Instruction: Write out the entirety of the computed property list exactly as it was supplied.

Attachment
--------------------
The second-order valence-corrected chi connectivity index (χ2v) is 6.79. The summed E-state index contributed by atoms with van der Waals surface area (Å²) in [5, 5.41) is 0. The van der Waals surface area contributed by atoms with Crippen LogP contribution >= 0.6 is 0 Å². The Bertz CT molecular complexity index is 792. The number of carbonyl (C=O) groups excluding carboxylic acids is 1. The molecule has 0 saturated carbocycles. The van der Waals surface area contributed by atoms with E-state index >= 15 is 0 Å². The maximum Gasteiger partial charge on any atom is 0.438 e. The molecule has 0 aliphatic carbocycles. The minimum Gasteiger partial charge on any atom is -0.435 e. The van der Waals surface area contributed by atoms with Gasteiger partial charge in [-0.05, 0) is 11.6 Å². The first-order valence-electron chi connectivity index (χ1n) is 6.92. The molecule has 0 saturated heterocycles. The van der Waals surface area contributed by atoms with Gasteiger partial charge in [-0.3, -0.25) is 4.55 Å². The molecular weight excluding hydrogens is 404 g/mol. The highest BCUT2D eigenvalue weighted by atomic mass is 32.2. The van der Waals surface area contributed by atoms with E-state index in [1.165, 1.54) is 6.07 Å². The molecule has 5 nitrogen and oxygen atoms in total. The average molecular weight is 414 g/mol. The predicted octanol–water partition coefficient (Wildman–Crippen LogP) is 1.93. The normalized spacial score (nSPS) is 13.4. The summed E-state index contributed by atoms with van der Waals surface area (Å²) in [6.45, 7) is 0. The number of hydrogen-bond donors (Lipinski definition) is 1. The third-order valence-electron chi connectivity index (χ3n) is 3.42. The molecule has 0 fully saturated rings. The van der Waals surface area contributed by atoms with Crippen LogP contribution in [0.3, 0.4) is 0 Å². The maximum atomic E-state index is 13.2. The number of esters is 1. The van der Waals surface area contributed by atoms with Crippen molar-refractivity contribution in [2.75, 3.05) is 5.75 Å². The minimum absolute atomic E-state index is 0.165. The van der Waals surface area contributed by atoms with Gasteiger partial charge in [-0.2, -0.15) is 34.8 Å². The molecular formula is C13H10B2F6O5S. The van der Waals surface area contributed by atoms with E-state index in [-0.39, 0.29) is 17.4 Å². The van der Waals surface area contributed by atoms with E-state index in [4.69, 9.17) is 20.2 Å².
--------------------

The second-order valence-corrected chi connectivity index (χ2v) is 6.79. The summed E-state index contributed by atoms with van der Waals surface area (Å²) in [5, 5.41) is 0. The van der Waals surface area contributed by atoms with Crippen LogP contribution >= 0.6 is 0 Å². The Bertz CT molecular complexity index is 792. The number of carbonyl (C=O) groups excluding carboxylic acids is 1. The molecule has 0 saturated carbocycles. The van der Waals surface area contributed by atoms with E-state index >= 15 is 0 Å². The maximum Gasteiger partial charge on any atom is 0.438 e. The molecule has 0 aliphatic carbocycles. The minimum Gasteiger partial charge on any atom is -0.435 e. The van der Waals surface area contributed by atoms with Gasteiger partial charge in [-0.05, 0) is 11.6 Å². The first-order valence-electron chi connectivity index (χ1n) is 6.92. The molecule has 0 saturated heterocycles. The van der Waals surface area contributed by atoms with Gasteiger partial charge in [-0.3, -0.25) is 4.55 Å². The molecular weight excluding hydrogens is 404 g/mol. The highest BCUT2D eigenvalue weighted by atomic mass is 32.2. The van der Waals surface area contributed by atoms with E-state index in [1.165, 1.54) is 6.07 Å². The molecule has 5 nitrogen and oxygen atoms in total. The average molecular weight is 414 g/mol. The predicted octanol–water partition coefficient (Wildman–Crippen LogP) is 1.93. The normalized spacial score (nSPS) is 13.4. The summed E-state index contributed by atoms with van der Waals surface area (Å²) in [6.45, 7) is 0. The number of hydrogen-bond donors (Lipinski definition) is 1. The third-order valence-electron chi connectivity index (χ3n) is 3.42. The molecule has 0 fully saturated rings. The van der Waals surface area contributed by atoms with Crippen LogP contribution in [0.3, 0.4) is 0 Å². The maximum atomic E-state index is 13.2. The number of esters is 1. The van der Waals surface area contributed by atoms with Crippen molar-refractivity contribution in [2.75, 3.05) is 5.75 Å². The minimum absolute atomic E-state index is 0.165. The van der Waals surface area contributed by atoms with Gasteiger partial charge in [-0.2, -0.15) is 34.8 Å². The molecular formula is C13H10B2F6O5S. The van der Waals surface area contributed by atoms with E-state index in [-0.39, 0.29) is 17.4 Å². The van der Waals surface area contributed by atoms with E-state index in [4.69, 9.17) is 20.2 Å².